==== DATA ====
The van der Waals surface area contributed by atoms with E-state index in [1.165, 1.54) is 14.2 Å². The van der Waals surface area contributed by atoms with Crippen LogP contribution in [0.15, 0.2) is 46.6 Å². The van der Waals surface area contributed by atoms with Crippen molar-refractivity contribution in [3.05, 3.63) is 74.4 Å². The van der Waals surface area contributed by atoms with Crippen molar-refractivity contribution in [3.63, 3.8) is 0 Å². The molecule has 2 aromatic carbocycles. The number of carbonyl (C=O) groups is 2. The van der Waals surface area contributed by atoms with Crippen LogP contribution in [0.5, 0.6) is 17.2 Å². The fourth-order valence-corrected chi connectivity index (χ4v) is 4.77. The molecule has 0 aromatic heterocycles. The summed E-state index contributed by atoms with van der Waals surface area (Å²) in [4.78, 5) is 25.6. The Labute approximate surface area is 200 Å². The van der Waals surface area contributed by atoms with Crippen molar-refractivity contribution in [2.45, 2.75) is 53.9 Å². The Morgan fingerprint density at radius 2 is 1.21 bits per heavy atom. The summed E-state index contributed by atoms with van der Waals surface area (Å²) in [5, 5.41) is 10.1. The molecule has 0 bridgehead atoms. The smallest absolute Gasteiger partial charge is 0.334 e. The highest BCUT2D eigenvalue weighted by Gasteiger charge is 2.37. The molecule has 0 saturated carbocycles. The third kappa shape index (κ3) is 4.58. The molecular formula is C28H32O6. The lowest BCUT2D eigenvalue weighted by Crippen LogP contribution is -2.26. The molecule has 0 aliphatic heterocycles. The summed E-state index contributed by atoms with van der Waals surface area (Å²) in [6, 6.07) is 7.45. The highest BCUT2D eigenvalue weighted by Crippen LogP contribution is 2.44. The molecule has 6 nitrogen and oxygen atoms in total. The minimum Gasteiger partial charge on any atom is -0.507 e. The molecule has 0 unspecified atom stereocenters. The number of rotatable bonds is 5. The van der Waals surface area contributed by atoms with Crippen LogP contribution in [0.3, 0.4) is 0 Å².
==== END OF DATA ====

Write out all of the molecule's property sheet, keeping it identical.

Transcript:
The van der Waals surface area contributed by atoms with E-state index in [1.165, 1.54) is 14.2 Å². The van der Waals surface area contributed by atoms with Crippen LogP contribution in [0.15, 0.2) is 46.6 Å². The van der Waals surface area contributed by atoms with Crippen molar-refractivity contribution in [3.05, 3.63) is 74.4 Å². The van der Waals surface area contributed by atoms with Crippen molar-refractivity contribution in [3.63, 3.8) is 0 Å². The molecule has 2 aromatic carbocycles. The number of carbonyl (C=O) groups is 2. The van der Waals surface area contributed by atoms with Crippen LogP contribution in [0.5, 0.6) is 17.2 Å². The fourth-order valence-corrected chi connectivity index (χ4v) is 4.77. The molecule has 0 aromatic heterocycles. The summed E-state index contributed by atoms with van der Waals surface area (Å²) in [4.78, 5) is 25.6. The Labute approximate surface area is 200 Å². The van der Waals surface area contributed by atoms with Crippen molar-refractivity contribution in [2.45, 2.75) is 53.9 Å². The Morgan fingerprint density at radius 2 is 1.21 bits per heavy atom. The summed E-state index contributed by atoms with van der Waals surface area (Å²) in [5, 5.41) is 10.1. The molecule has 0 bridgehead atoms. The smallest absolute Gasteiger partial charge is 0.334 e. The highest BCUT2D eigenvalue weighted by Gasteiger charge is 2.37. The molecule has 0 saturated carbocycles. The third kappa shape index (κ3) is 4.58. The molecular formula is C28H32O6. The lowest BCUT2D eigenvalue weighted by Crippen LogP contribution is -2.26. The molecule has 0 aliphatic heterocycles. The summed E-state index contributed by atoms with van der Waals surface area (Å²) in [6, 6.07) is 7.45. The highest BCUT2D eigenvalue weighted by Crippen LogP contribution is 2.44. The molecule has 6 nitrogen and oxygen atoms in total. The minimum Gasteiger partial charge on any atom is -0.507 e. The molecule has 0 unspecified atom stereocenters. The number of rotatable bonds is 5. The van der Waals surface area contributed by atoms with Crippen LogP contribution in [0.3, 0.4) is 0 Å².